A backup of vessels is growing at the East Coast’s busiest container import gateway as rising stacks of empty boxes clog docks

The cargo surge swamping U.S. ports for almost two years is starting to overwhelm the Port of New York and New Jersey.

A backup of container ships waiting outside the East Coast’s busiest port last week reached an average of 14 vessels a day, the highest it has been since the Covid-19 pandemic began battering supply chains.

Port officials are talking to ocean carriers, truckers and warehouses to ease the logjams amid expectations of a stronger rush of shipments in summer as the peak shipping season begins, said Rick Cotton, executive director of the Port Authority of New York and New Jersey.

“It’s all hands on deck to try to pull every lever that’s available,” he said.

The backup is a concern for shippers seeking alternatives to the nation’s busiest container port complex at Los Angeles and Long Beach, where congestion has severely delayed shipments and where looming labor contract negotiations with West Coast dockworkers could threaten further disruptions.

Lengthy backups have formed since last year at California’s Port of Oakland, the Port of Savannah, Ga., and the Port of Charleston, S.C., as container ships sought to sail around the Southern California congestion. Container volumes have swamped port operations for weeks at a time, delaying deliveries of electronics, apparel and other goods.

New York and New Jersey weathered last year’s roughly 20% nationwide increase in cargo imports better than other U.S. ports, but that started to change this year as import volumes slowed on the West Coast and continued to climb in the east.

The sustained rise in East Coast imports is being driven, in part, by retailers and manufacturers trying to spread supply chains and avoid having most of their inventories stuck at a single port.

Double-digit import growth at the Los Angeles-Long Beach complex slowed to 2.7% in the first quarter from a year earlier. At New York and New Jersey, first-quarter imports rose almost 12% from the same period last year.

Bethann Rooney, who took over as director of the New York and New Jersey port operations on May 2, said the port’s cargo-handling facilities began struggling early this year as shippers took longer to pick up imports from docks and as empty containers piled up waiting to be returned overseas.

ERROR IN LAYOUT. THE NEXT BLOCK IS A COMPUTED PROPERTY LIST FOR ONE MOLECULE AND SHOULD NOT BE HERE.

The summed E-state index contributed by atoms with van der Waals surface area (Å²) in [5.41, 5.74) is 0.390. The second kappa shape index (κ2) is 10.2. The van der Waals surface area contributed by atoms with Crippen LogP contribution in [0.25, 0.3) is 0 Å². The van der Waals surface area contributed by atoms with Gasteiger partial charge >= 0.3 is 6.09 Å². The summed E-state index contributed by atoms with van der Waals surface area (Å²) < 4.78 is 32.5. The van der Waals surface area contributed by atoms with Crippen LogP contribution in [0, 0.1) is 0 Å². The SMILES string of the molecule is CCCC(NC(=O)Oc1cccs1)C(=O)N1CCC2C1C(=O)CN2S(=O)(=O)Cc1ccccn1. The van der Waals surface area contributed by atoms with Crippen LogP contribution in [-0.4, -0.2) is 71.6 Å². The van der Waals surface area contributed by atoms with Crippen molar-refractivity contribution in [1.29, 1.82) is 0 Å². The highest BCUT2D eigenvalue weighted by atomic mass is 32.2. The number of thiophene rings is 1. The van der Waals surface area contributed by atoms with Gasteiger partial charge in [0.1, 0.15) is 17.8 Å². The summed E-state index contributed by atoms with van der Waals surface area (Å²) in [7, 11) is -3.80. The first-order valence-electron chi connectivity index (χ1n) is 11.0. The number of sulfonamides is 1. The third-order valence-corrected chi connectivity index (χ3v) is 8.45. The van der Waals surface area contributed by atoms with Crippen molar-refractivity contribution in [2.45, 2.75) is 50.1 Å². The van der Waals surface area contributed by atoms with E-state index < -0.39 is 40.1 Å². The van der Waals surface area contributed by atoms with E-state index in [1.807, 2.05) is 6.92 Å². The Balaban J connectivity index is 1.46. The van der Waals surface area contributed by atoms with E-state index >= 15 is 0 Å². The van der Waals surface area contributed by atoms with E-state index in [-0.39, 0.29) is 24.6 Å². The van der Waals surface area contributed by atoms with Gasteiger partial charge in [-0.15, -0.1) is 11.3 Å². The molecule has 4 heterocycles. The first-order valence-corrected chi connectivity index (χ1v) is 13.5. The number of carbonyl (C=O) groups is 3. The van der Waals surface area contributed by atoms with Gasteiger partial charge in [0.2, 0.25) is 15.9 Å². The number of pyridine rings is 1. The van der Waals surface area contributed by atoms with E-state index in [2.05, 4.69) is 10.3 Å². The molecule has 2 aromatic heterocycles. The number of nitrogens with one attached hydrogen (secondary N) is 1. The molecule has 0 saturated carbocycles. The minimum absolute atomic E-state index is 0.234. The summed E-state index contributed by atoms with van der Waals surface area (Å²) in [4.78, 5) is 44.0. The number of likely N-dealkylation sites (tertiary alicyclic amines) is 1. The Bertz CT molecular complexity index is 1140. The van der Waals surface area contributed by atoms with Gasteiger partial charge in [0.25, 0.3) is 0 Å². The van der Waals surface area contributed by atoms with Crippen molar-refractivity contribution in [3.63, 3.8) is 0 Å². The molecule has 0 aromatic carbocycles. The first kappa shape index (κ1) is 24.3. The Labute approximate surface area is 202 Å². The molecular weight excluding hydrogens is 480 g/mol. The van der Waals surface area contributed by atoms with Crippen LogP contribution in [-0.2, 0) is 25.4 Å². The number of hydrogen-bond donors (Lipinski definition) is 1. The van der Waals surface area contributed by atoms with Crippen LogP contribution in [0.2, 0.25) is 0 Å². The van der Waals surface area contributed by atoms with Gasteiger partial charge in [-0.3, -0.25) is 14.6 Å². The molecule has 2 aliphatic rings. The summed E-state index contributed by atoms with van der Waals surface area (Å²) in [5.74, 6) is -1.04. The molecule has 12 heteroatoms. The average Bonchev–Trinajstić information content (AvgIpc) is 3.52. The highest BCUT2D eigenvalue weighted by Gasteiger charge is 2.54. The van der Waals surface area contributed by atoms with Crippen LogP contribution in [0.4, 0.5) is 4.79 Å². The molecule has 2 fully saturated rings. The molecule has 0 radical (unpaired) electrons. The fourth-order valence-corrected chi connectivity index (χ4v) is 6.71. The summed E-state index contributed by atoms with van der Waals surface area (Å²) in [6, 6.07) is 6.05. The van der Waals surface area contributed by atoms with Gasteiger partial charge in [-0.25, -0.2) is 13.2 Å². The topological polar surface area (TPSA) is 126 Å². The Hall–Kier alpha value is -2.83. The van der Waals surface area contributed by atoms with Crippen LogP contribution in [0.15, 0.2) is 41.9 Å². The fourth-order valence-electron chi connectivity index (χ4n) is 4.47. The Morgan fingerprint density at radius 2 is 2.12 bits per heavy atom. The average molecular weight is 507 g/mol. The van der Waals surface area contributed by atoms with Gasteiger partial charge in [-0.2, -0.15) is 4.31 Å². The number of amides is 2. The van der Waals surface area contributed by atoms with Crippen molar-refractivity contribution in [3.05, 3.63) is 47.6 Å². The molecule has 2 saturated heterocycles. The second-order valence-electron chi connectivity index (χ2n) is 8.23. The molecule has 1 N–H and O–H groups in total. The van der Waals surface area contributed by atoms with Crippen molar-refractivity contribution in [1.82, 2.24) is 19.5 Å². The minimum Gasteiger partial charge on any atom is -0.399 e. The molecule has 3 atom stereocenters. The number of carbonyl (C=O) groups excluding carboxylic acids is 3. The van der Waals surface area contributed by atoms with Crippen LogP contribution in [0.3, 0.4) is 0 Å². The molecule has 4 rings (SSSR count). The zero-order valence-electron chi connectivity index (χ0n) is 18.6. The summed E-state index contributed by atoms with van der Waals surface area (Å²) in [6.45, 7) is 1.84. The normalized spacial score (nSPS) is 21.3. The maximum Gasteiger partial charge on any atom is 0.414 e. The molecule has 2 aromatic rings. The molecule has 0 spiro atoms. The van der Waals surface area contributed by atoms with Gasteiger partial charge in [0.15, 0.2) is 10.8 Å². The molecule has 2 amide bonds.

She said the port’s container yards are clogged with 120,000 empty boxes, more than double the usual number. The port plans to open 10 acres of land to store empty boxes and ease some of the congestion.

The buildup of containers is slowing cargo-handling operations and frustrating truckers, who said privately-operated cargo-handling facilities are refusing to accept empty containers for days or weeks, which ties up their trucking equipment.

Thomas Villacampa, regional vice president at trucking firm H & M Intermodal Services in Kearny, N.J., said more than half of his fleet of 400 trailers for hauling containers is stuck holding empty boxes waiting to be returned to the port. That prevents his drivers from picking up imports and delivering cargo to warehouses and distribution centers.

“It cripples us,” Mr. Villacampa said. “If we were able to return these empties we could probably do two to three times more than we are doing now.”

The increased congestion at the Port of New York and New Jersey coincides with a seasonal lull in shipping and as Covid-19 lockdowns in China have cut into manufacturing, slowing imports. But Ms. Rooney said she expects a sharp upturn in imports in a few months as the peak shipping season begins, adding the port is working to get facilities operating as efficiently as possible by then.

Port congestion has been a leading cause of product shortages during the pandemic and has helped fuel higher freight rates and supply-chain costs, which have helped push inflation in the U.S. to a 40-year high.

Under pressure from the Biden administration, ocean shipping lines relieved congestion at West Coast ports in recent months by sending additional ships to pick up empty boxes.

Ms. Rooney said she asked representatives of some of the world’s largest ocean shipping lines on Monday to provide similar relief for her port.

Ms. Rooney said she told them, “We’ve got a problem in New York, New Jersey with empties, and I need them to solve it proactively because we don’t want the White House…coming knocking on our door.”